The Walden Effect: Farming, simple living, permaculture, and invention.

Fall mulching in the forest garden

Oilseed radishes

The oilseed radishes I slipped into gaps in the forest garden in early September have formed a sea of yellow-green, but it's time to give that area a little more TLC.

Kill mulch

Mark pulled out the dead tomato vines, put away stakes, and laid down kill mulches to expand each tree's mulched area to the dripline.

Fall forest garden

Meanwhile, I ripped out weeds and pushed back mulch to open up bare ground beyond the trees' likely root zone.  Tossing down rye seeds there will result in homegrown mulch in the spring.

Forking strawAll summer, I'd dumped wheelbarrows full of weeds at the edges of the forest garden beds, then fertilized the high carbon biomass with urine.  I could have done this right in place around the trees, but I didn't want excess nitrogen to send the woody plants off in vegetative sprints, and I also wanted an easy place for wheelbarrow dumping.  A final reason to keep my weed piles outside the tree zone is that sometimes weeds reroot in our wet climate, and mounding up the pulled out plants smothers the ones underneath so they all perish.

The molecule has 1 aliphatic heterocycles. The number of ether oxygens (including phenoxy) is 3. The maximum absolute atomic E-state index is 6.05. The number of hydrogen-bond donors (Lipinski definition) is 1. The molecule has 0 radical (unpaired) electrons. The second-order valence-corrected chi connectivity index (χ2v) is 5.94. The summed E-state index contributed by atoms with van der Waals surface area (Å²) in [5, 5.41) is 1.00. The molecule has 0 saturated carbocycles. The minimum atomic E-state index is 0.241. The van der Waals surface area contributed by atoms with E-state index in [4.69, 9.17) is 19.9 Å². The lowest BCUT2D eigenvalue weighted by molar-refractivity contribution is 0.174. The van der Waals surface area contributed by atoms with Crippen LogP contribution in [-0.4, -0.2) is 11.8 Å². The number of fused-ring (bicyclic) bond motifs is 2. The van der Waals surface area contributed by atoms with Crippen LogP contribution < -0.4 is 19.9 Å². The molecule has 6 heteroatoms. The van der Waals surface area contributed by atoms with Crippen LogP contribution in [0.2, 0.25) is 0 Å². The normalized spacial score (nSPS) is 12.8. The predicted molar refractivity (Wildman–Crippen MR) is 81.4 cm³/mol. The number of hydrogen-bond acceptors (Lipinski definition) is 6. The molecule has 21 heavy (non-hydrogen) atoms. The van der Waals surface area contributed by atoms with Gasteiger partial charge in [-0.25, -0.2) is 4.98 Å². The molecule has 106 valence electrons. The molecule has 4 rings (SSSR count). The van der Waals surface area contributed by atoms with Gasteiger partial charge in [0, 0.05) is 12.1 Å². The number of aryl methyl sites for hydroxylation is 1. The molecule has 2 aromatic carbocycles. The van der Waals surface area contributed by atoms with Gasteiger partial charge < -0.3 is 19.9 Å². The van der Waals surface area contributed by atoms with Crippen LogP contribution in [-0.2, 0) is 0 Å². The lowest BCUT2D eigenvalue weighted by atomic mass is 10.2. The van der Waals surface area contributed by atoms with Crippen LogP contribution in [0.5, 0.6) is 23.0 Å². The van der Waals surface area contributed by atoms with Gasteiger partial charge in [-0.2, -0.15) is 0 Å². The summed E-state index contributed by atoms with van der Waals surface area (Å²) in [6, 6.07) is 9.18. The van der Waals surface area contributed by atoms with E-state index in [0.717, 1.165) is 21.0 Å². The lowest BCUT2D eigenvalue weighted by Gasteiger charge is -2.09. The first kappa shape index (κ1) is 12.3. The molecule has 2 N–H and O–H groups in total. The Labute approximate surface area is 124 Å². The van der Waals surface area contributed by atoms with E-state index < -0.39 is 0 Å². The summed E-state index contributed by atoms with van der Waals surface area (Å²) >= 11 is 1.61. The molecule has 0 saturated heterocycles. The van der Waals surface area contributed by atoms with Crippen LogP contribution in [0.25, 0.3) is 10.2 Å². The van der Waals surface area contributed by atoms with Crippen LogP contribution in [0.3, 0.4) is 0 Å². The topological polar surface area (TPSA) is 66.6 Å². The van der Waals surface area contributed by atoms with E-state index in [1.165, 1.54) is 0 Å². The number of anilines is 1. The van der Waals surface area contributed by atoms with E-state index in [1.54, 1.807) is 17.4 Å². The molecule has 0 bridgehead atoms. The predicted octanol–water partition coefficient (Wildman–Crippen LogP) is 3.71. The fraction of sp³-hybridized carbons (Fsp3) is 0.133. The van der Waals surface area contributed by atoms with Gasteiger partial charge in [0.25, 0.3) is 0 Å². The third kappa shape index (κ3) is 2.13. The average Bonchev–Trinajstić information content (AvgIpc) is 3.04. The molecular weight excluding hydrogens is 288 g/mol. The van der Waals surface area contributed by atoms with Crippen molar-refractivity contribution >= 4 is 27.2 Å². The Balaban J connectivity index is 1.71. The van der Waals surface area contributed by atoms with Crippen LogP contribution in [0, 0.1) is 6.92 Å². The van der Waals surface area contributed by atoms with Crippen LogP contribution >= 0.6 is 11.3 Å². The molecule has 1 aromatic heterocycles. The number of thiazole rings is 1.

The result of my summer weed piles was a lot of partially decomposed biomass ready to fertilize and mulch my fruit trees.  I forked the brown matter around the base of each fruit tree to give them a boost just as their roots hit peak fall growth.

Moving mulch

While I was at it, I broke apart a stump that had been slowly decaying beside one of my apple trees.  Other forest garden beds are full of the fluffiest, darkest soil imaginable from my hugelkultur donuts, and this bed could use a woody boost too.  I laid the stump pieces rotted-side-down close to the tree so the organic matter will work its way into the soil faster.

One beautiful fall afternoon and half the forest garden is in shape.  I hope the extra care will help our baby trees grow faster and bear sooner.

Our chicken waterer automates half of your chicken chores so your flock never goes thirsty.

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About us: Anna Hess and Mark Hamilton spent over a decade living self-sufficiently in the mountains of Virginia before moving north to start over from scratch in the foothills of Ohio. They've experimented with permaculture, no-till gardening, trailersteading, home-based microbusinesses and much more, writing about their adventures in both blogs and books.

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